They are among history’s most revered black inventors, known for their relentless inquisition, passionate research, impeccable design and, most importantly, their desire to push the envelope. Some of the world’s greatest technological and social advancements, including the modern-day gas mask, light bulb and traffic light, owe their origins to black inventors. Did you know that George Washington Carver developed more than 100 products using peanuts? Or that Madam C.J. Walker was the first American woman to become a self-made millionaire? Learn more about these inventors, as well as Lonnie G. Johnson, Garrett Morgan, Patricia Bath, Percy Julian and more, at Biography.com.
Madam C.J. Walker
Madam C.J. Walker, born Sarah Breedlove, created specialized hair products for African-American hair and was one of the first American women to become a self-made millionaire.
Garrett Morgan blazed a trail for African-American inventors with his patents, including those for a hair-straightening product, a breathing device, a revamped sewing machine and an improved traffic signal.
Granville T. Woods
Known as “Black Edison,” Granville Woods was an African-American inventor who made key contributions to the development of the telephone, street car and more.
African-American chemist Percy Julian was a pioneer in the chemical synthesis of medicinal drugs such as cortisone, steroids and birth control pills.
Elijah McCoy was a 19th century African-American inventor best known for inventing lubrication devices used to make train travel more efficient.
James West is a U.S. inventor and professor who, in 1962, developed the electret transducer technology later used in 90 percent of contemporary microphones.
Sarah E. Goode
Entrepreneur and inventor Sarah E. Goode was the first African-American woman to receive a United States patent.
George Washington Carver
George Washington Carver was a prominent African-American scientist and inventor. Carver is best known for the many uses he devised for the peanut.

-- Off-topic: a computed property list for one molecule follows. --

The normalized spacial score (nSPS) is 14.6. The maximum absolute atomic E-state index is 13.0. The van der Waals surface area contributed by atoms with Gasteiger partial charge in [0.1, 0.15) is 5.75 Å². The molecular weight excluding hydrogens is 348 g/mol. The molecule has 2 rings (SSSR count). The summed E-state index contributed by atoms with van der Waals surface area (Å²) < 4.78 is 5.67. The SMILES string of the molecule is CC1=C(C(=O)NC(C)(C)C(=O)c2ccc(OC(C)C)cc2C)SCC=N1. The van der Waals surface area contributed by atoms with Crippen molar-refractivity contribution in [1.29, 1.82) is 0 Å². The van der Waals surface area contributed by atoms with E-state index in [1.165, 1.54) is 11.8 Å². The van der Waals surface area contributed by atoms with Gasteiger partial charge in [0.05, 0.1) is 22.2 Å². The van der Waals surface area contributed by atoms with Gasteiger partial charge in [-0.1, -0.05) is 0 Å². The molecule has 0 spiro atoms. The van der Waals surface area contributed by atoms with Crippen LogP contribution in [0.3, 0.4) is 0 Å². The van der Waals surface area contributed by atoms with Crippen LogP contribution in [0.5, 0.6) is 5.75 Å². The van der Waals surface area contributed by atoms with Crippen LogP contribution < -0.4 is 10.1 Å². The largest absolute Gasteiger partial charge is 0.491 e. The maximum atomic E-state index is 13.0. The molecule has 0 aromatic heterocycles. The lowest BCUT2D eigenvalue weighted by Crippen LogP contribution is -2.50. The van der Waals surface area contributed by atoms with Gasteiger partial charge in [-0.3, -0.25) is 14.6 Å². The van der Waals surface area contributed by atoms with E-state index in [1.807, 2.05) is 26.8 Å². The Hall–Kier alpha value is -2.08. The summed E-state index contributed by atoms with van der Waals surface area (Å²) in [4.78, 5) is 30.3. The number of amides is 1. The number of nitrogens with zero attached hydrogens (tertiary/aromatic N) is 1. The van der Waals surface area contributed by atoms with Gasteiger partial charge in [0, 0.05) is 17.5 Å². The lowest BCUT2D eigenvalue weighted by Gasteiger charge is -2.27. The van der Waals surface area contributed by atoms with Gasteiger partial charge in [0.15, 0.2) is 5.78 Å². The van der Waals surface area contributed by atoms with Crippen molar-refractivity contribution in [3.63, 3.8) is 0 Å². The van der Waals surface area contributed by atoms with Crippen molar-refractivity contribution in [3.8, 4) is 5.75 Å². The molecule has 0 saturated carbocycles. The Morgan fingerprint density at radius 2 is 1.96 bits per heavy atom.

Lonnie G. Johnson
Lonnie G. Johnson is a former Air Force and NASA engineer who invented the massively popular Super Soaker water gun.
Scientist George Carruthers created inventions, such as the ultraviolet camera, or spectograph, which was used by NASA in the 1972 Apollo 16 flight, revealing the mysteries of space and the Earth’s atmosphere.
African-American hairdresser and inventor Lyda Newman patented an improved hairbrush design in New York City in 1898.
Among many firsts, Patricia Bath is the first African American to complete a residency in ophthalmology and the first African-American female doctor to receive a medical patent. She invented the Laserphaco Probe for cataract treatment in 1986.
Lewis Howard Latimer
Lewis Howard Latimer was an inventor and draftsman best known for his contributions to the patenting of the light bulb and the telephone.
Computer scientist and engineer Mark Dean is credited with helping develop a number of landmark technologies, including the color PC monitor, the Industry Standard Architecture system bus and the first gigahertz chip.
Otis Boykin’s noteworthy inventions include a wire precision resistor and a control unit for the pacemaker. When he died in 1982, he had 26 patents in his name.
David Nelson Crosthwait Jr.
David Nelson Crosthwait Jr., an African-American pioneer in the field of heating and air conditioning, is best known for heating up Radio City Music Hall.